Thrips are very small, elongate, cylindrical, gregarious insects ranging from 1/25 to 1/8 inch in length. The nymph are frequently pale yellow and highly active. The antennae and legs are relatively short. Adults are usually black or yellow-brown, but may have red, black or white markings and often jump when disturbed. They may have wings or may be wingless. If wings are present, they are long, narrow and fringed with hairs. For this reason, thrips are commonly referred to as fringed-winged insects.
There are 264 species of thrips in the U.S. and Canada that feed on plants. Many other species are predaceous. The most common plant-feeding thrips on woody plants in Florida are:
Thrips undergo gradual metamorphosis. A general thrips life cycle is as follows. Female thrips deposit eggs in slits made in the leaf tissue by their sharp ovipositors. Each female lays 25 to 50 eggs which hatch (in two to seven days) into active nymphs. Immature thrips resemble adults, but the immatures lack wings and are lightly colored. These two nymphal stages are followed by two resting stages: the prepupa and pupa. The resting stages can be found either on the host or in the soil below the host. Under favorable conditions, the developmental period from egg to adult ranges from 11 days to three weeks depending on the species, hence, a population may increase quite rapidly. Parthenogenesis occurs in many species. When male thrips are present, they are usually smaller than the females.
Thrips attack an extremely wide variety of woody plants including azalea, ardisia, dogwood, gardenia, hibiscus, magnolia, maple, palm and viburnum.
Thrips occur throughout the growing season.
Thrips feed on the foliage and flowers, as well as young tissues in shoot apexes where the leaves are expanding. They puncture the plant cells with their rasping-sucking mouthparts and withdraw cell sap. Feeding activities produce bleached, silvered or deformed leaves and necrotic spots or blotches on flower petals. Eventually the damaged foliage becomes papery, wilts and drops prematurely. Thrips produce large quantities of a varnish-like excrement which collects on leaves, creating an unsightly appearance.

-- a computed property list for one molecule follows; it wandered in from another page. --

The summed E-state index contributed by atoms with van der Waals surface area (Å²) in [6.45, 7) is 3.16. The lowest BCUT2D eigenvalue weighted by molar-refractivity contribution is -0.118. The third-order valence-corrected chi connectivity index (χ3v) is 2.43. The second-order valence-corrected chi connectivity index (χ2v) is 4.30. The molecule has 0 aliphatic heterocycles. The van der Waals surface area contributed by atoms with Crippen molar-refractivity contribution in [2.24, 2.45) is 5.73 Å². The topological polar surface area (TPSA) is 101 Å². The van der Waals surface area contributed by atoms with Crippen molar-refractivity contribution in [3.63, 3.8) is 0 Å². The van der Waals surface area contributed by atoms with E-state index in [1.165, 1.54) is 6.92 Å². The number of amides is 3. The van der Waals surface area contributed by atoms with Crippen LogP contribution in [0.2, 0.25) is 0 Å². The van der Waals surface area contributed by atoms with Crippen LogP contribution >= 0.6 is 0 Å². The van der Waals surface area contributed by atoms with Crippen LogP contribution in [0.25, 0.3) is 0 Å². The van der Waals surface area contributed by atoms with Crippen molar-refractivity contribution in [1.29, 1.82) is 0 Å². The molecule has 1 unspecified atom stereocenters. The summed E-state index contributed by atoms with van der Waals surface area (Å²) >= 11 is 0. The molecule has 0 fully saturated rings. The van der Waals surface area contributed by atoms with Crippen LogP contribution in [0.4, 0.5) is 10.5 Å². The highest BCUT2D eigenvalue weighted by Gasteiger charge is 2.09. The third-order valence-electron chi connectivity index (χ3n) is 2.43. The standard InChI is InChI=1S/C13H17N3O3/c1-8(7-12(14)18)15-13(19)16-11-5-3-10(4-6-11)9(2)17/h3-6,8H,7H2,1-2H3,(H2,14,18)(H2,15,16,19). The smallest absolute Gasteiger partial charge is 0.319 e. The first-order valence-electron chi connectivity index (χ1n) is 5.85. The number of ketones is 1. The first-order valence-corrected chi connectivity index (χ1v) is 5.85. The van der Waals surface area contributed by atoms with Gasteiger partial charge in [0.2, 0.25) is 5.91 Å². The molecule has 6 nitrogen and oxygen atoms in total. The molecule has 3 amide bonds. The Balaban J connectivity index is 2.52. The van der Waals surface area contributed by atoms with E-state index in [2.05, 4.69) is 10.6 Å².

To aid in detecting thrips, place a sheet of white typing paper beneath the leaves or flowers and shake the plant. The thrips will fall onto the paper and can be more easily observed and identified than when on the plant. Also look for the small spots of varnish-like excrement on the leaves. If plants are flowering, be sure to inspect the flower parts for thrips presence.
Since thrips are so small, use a 10 to 15-power magnifying glass. Blue-colored sticky traps have been developed for monitoring thrips and are available commercially. They appear to be somewhat more effective than yellow traps.
The predatory mites, Neoseiulus mackanziei and Amblyseius cucumeris look promising for thrips control. They also prey on spider mites if sufficient thrips are not present. Green lacewing larvae, damsel bugs and pirate bugs are also predators of thrips as well as many other pests of plants.
The use of blue or yellow sticky traps give an indication of the current pest population level and enables better timing of an insecticide application. Since thrips may come in large flights over an extended period of time, insecticides which give good initial results but have a short residual effect are generally inadequate for control of thrips infestations. Systemics are highly effective and provide long-term control. Select insecticides that have the least effect upon other non-target orgamisms.
For the most current insecticide recommendations to control these pests, please contact the local county office of the Cooperative Extension Service. If you have access to the World Wide Web you can consult the University of Florida's Insect Management Guide at:
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